Religious tolerance is essential in Singapore. In fact, religions often cross racial boundaries and some even merge in unusual ways in this modern country. Younger Singaporeans tend to combine a little of the mysteries of the older generation with the realistic world that they know of today.
Religion is still an integral part of the cosmopolitan Singapore. Many of its most interesting buildings are religious, be it old temples, modern churches, or exotic mosques. An understanding of these buildings does play a part in contributing to the appreciation of their art.
Language in Singapore
The four official languages of Singapore are Mandarin, Malay, Tamil and English. English is the most common language used and is the language which unites the different ethnic groups. Children are taught in English at school but also learn their mother tongue to make sure they don’t lose contact with their traditions.
Expatriates and foreigners may encounter language problems in the beginning of their stay in Singapore as many Singaporeans use Singlish to communicate. Singlish is a mix of English with other languages mixed into the English, sometimes phrases can end with funny terms like ‘lah’, ‘leh’, mah’. Chinese commonly use their own dialects to communicate, and sometimes, inter-dialect groups don’t understand one another’s language, as the language is vastly different. Except for Hokkien and Teochew, which have a closer link. The Malays use the language among their fellow races and the Indians speak Tamil. But whatever the race or religion, the country’s community unite as one nation, where most religious or racial gaps are being bridged.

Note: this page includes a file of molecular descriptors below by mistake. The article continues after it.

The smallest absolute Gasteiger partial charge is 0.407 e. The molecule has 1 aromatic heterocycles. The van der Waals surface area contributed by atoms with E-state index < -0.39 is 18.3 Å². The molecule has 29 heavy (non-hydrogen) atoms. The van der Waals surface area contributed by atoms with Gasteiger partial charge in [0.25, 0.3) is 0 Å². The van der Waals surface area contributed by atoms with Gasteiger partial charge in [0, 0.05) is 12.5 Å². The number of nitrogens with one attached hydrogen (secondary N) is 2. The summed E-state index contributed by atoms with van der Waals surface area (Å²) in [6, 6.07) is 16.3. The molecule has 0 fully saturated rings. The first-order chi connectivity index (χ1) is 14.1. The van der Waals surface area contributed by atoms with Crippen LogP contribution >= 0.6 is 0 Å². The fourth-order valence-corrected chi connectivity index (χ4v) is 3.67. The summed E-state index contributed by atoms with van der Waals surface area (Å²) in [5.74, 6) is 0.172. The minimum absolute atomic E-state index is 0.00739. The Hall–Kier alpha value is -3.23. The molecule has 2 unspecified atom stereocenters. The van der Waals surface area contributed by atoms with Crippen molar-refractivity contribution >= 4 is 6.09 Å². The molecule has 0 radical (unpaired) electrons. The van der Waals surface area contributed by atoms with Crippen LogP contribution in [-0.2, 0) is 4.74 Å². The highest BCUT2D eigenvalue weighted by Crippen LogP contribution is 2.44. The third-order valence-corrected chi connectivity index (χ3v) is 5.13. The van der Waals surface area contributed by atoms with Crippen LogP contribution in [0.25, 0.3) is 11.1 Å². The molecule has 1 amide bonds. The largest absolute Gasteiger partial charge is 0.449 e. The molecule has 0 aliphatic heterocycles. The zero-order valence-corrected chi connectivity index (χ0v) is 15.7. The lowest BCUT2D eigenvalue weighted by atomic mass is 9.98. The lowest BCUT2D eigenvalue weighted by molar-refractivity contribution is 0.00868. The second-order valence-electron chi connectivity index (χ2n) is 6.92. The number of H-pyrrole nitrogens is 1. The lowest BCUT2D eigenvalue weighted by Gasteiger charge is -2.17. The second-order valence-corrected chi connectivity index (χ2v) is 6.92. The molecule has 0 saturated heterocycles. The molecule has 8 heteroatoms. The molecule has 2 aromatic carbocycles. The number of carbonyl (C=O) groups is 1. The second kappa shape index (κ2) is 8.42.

Singapore English has its origins in the schools of colonial Singapore. In the nineteenth century very few children went to school at all, and even fewer were educated in English. The people who spoke English and sent their children to English medium schools were mainly the Europeans, the Eurasians (people of mixed racial ancestry), some of the small minorities, such as the Jews, some of the Indians and Ceylonese, and also a group of Chinese people usually called the Straits Chinese, who had ancestors of long residence in the region, and who spoke a variety of Malay usually called Baba Malay which was influenced by Hokkien Chinese and by Bazaar Malay.